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Rotation of Linear Molecules

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    The rotational energy levels of a diatomic molecule in 3D space is given by the quantum mechanical solution to the rotating rigid rotor:

    \[E = J(J + 1) \dfrac {\hbar ^2}{2I} \label {5.8.30}\]


    • \(J\) is a rotational quantum number ranging from \(J=0\) to \(J=\infty\).
    • \(I\) is the moment of inertia and is the rotational equivalent to mass in translation.

    The moment of inertia of a molecule is very sensitive to the geometry to the the molecule (see below).

    Values of rotational inertia for common shapes of objects.

    In general, any three-dimension species (e.g., a molecule) will have three degrees of rotational energy since it can rotation in the \(x\), \(y\) and \(z\) axis (i.e., the angular momentum vector can lie in each axis). This energy spacing for rotation in each degree is given by Equation \(\ref{5.8.30}\) and is shown geometrically below.


    Energy spacing for a rigid rotor (in 3D) as a function of \(J) quantum number.

    The lowest energy transition is the \(J=0\) to \(J=1\) transition and corresponds to

    \[ E_{J=0 \rightarrow J=1} = [1(1 + 1) - 0(0+1)] \dfrac {\hbar ^2}{2I} = \dfrac { \hbar ^2}{I} \label{EQ2}\]

    Most of the mass of the molecule is in the nuclei, so when calculating the moment of inertia \(I\) we can ignore the electrons and just use the nuclei. But the size of the nuclei is around \(10^{-5}\) times smaller than the bond length. This means the moment of inertia around an axis along the bond is going to be about \(10^{10}\) smaller than the moment of inertia around an axis normal to the bond. Therefore the energy level spacings will be around \(10^{10}\) times bigger along the bond than normal to it.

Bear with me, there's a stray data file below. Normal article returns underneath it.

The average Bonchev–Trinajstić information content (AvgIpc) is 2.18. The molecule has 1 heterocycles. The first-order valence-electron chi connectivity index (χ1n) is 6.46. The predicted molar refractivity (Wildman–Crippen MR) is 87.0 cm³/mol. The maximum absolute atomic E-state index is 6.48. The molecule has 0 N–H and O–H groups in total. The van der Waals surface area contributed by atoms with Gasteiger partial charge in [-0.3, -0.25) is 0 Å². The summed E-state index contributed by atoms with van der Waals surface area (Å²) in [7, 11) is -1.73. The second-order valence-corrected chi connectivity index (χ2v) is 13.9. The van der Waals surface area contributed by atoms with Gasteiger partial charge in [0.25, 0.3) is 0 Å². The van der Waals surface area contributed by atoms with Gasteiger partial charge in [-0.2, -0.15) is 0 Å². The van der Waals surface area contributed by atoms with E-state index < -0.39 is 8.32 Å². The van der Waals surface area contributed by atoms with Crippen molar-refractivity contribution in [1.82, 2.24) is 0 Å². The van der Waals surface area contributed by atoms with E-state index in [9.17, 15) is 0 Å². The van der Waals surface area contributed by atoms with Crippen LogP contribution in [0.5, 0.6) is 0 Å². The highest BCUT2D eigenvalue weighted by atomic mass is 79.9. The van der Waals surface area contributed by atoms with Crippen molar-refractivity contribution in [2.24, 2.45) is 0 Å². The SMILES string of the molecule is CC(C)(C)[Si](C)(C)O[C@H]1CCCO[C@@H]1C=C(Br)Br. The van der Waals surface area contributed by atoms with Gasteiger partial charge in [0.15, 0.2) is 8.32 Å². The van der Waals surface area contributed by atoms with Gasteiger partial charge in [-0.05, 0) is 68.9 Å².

It is common to argue that linear molecules do not rotate perpendicular to the axis of symmetry and often justified in terms of symmetry of the molecule (see Group Theory). Therefore, out of three possible rotational degrees of freedom for a three dimensional object, only two are applicable to linear molecules and the third rotation is often ignored. This is calipalized in terms of justifying how many vibrational degrees of freedom a molecule has:

    • Non-linear molecules have 3N degrees of freedom in total: 3 are translational and 3 are rotational (all are allowed for non-linear molecules) so the remaining 3N-6 are vibrational.
    • In contrast, linear molecules have 3 translational and only 2 rotational, and to keep a total of 3N degrees of freedom, they have 3N-5 vibrational degrees.

    These equations are justified since rotation around the axis along the bond of the molecule requires huge energies (Equation \(\ref{EQ2}\)) since \(I\) due to the much smaller moment of inertia. To excited these rotations, gamma ray photons are required and is the topic of high energy physics. Moreover, the temperature at which energy levels above the ground level are important is extremely high (e.g., it can be higher than the temperature of dissociation of the molecule). Therefore, at temperatures of practical interest, rotation around the axis of the linear molecule is not important for thermodynamic properties.

    Rotation of Linear Molecules is shared under a CC BY 4.0 license and was authored, remixed, and/or curated by John Rennie.

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